ARC_0229064.jpgYou have to concede it has worked. Firstly, the day in June 1988 when former heavyweight battler John Fury decided his son would be called Tyson, a reflection of Fury senior’s love of the then unbeaten Heavyweight champion Iron Mike, and secondly the day now 6ft 9inch Tyson Fury became Hennessy Sports’ most promising signing. Those two events have led the 6-0 (6ko) heavyweight prospect to become one of the most talked about fighters in the modern game. Continue reading “The brainwash is almost complete, I’m hooked on Tyson Fury”

BoxingWriter.co.uk readers go for Kessler

MikkelKesslerIn the immediate aftermath of Showtime’s exciting announcement of the Super Six tournament to be held at 168 pounds over the next two years, I asked readers to predict who they felt would emerge from the groundbreaking series as champion. As you might anticipate the outsiders, Andre Ward and Andre Dirrell only landed 2% of the votes cast but it was Danish hard-man Mikkel Kessler who fans felt most likely to prevail. 60% of the votes went to Kessler with Froch (21%), Abraham (9%) and Taylor (8%) trailing someway behind. Continue reading “BoxingWriter.co.uk readers go for Kessler”

Froch and Kessler tower over Abraham

Super-MiddleweightsPictures of the press conference, media tour and photoshoot for Showtime’s forthcoming Super-Middleweight tournament left me aghast. Six headline fighters, in their respective primes from multiple promotional houses, numerous countries and varied sanctioning bodies coming together for a single organised format, spread out across two years. Its logical, coherent, understandable and exciting – in fact, it just isn’t boxing. Without wishing to become too lavish in my appreciation ahead of the first bell, it is the most welcome development I can remember. And the first pictures are already getting fans talking. Continue reading “Froch and Kessler tower over Abraham”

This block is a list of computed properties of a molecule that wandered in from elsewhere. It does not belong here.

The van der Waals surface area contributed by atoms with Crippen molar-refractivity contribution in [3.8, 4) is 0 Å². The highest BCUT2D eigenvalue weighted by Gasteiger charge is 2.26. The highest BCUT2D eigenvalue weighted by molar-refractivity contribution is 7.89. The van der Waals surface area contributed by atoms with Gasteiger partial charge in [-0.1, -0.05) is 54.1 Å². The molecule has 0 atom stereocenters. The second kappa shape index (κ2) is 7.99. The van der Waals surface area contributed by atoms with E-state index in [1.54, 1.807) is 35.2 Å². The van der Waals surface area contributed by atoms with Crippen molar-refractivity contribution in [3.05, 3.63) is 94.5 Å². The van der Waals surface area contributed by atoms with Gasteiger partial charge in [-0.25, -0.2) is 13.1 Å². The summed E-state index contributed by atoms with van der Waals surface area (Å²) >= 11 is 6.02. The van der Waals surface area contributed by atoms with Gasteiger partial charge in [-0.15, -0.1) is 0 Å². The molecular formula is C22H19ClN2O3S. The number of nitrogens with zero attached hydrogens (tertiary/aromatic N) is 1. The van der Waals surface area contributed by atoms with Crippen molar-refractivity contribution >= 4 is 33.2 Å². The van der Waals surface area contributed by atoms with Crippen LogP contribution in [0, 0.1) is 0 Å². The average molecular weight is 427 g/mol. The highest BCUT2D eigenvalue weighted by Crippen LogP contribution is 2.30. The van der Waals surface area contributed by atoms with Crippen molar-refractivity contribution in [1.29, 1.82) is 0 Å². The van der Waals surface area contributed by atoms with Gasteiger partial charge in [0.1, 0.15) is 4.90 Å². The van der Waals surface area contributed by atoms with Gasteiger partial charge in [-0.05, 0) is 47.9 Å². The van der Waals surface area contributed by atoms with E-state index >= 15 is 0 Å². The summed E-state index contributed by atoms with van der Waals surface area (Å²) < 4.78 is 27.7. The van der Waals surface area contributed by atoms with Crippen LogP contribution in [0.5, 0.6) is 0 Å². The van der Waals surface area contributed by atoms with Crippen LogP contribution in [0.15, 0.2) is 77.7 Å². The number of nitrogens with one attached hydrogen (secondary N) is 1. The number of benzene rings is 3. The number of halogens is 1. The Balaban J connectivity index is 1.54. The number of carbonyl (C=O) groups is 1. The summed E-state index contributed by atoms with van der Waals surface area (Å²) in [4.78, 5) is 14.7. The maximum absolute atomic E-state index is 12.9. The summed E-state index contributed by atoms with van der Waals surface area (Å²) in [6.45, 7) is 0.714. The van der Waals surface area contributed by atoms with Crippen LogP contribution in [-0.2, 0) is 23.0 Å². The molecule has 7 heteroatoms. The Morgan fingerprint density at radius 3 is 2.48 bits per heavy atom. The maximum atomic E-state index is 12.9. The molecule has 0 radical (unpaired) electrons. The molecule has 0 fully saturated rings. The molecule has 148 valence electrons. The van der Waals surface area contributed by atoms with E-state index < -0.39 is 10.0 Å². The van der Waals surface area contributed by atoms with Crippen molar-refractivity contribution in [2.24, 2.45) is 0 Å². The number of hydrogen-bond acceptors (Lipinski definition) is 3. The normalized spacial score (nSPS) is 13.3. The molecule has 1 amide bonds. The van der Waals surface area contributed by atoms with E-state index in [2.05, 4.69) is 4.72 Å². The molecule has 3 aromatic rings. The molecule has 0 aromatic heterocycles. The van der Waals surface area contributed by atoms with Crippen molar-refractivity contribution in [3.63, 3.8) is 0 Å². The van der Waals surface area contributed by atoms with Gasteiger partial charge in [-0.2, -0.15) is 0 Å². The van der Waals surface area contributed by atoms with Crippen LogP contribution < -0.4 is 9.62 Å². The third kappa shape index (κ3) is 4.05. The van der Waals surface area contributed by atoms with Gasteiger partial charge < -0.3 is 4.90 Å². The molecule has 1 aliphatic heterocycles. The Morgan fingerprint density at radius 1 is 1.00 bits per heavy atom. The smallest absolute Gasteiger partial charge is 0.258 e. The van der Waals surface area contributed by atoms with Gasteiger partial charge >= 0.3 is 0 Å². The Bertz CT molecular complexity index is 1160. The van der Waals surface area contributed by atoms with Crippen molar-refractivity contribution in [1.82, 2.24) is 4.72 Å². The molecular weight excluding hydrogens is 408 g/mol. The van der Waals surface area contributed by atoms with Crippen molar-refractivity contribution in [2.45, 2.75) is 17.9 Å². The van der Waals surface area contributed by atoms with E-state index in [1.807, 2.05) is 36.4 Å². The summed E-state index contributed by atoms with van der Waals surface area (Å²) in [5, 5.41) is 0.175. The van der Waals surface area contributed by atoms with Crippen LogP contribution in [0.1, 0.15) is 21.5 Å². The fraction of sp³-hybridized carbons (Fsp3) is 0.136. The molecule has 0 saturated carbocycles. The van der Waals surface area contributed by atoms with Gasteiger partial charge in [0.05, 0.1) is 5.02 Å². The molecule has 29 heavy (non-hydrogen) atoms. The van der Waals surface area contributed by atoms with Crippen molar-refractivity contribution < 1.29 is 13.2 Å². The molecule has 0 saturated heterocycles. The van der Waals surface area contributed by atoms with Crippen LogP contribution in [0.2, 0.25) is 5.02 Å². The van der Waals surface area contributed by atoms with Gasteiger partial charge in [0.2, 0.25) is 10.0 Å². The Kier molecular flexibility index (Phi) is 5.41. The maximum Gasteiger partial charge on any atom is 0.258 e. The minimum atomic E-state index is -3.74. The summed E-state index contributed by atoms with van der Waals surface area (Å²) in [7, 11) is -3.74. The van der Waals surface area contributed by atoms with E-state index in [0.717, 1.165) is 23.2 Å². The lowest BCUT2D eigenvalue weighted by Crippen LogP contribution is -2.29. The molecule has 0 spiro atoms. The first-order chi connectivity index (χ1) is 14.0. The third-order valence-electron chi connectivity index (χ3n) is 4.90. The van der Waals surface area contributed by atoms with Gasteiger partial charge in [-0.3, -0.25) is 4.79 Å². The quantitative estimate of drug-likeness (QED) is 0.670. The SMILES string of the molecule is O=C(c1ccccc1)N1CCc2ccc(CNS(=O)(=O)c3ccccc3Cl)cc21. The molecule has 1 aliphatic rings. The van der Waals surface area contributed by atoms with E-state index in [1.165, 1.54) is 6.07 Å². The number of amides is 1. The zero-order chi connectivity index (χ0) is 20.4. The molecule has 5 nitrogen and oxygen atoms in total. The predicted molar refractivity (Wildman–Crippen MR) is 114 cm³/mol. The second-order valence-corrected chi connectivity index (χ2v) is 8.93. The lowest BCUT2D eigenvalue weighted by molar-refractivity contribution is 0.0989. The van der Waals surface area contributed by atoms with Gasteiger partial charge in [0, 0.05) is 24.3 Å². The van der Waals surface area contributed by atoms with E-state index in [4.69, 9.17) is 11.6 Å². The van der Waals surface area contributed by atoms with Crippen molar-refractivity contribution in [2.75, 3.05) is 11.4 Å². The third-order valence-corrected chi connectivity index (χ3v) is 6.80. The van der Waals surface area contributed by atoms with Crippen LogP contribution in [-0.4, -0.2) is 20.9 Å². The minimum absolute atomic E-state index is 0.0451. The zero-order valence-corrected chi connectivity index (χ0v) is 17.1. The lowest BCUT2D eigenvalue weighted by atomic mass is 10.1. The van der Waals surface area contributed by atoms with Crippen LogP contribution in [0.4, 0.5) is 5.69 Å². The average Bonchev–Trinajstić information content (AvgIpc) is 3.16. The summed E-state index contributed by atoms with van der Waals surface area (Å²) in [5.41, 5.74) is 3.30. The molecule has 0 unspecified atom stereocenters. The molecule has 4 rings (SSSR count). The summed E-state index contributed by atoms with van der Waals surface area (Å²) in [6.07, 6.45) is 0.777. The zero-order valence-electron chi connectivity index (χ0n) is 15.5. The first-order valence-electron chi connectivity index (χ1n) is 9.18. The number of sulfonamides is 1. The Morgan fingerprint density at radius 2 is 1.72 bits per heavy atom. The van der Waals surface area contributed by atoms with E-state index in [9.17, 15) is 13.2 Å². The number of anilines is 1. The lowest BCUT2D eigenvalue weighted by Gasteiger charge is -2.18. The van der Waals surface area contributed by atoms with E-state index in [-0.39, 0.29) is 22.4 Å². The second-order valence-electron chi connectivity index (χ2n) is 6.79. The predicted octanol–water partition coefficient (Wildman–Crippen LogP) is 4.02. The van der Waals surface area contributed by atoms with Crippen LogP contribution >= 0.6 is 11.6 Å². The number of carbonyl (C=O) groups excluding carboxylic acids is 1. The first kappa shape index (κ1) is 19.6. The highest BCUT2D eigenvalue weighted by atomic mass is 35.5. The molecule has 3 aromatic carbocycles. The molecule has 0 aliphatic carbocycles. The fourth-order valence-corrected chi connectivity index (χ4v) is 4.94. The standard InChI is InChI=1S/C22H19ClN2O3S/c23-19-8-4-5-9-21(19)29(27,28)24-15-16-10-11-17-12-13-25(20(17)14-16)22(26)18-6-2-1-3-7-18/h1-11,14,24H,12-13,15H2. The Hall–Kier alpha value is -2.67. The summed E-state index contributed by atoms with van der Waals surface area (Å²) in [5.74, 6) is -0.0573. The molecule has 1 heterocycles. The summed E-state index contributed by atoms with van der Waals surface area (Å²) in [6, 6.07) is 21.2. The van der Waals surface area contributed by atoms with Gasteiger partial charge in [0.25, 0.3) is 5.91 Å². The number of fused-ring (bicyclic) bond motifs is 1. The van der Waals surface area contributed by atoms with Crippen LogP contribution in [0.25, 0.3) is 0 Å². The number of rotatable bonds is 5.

Froch rolling with the big guns

frochOriginally, the news Carl Froch was to feature in a six man round robin over two years on American network Showtime was met with little more than pithy sarcasm at BoxingWriter towers but now, two days later, it seems the proposed Froch, Taylor, Kessler, Abraham, Dirrell and Ward tournament is genuine and will begin with Froch v Dirrell in October – a twin venue double bill with Abraham v Taylor live from Germany. Continue reading “Froch rolling with the big guns”

“Deep water and hope he can swim”. Yada, yada, yada; Jermain Taylor leans on cliche

drowningI’m excited about the WBC Super-Middleweight contest between Nottingham’s Carl Froch and Arkansas’ Jermain Taylor,  it pitches two fighters together who are in their respective primes. It doesn’t rely on nostalgia, nor does it feature a network favourite and a cherry picked opponent. It isn’t quite the choice Froch has framed it to be, pursuing Taylor is noble given the posturing of preceding champions in the selection of foes, but Taylor, lest we forget, is Froch’s mandatory as he won a vacant title and Taylor beat Lacy in a final eliminator. However, for all the glass half full gloss it still beats Taylor’s reliance on an age old cliche to promote the fight. Continue reading ““Deep water and hope he can swim”. Yada, yada, yada; Jermain Taylor leans on cliche”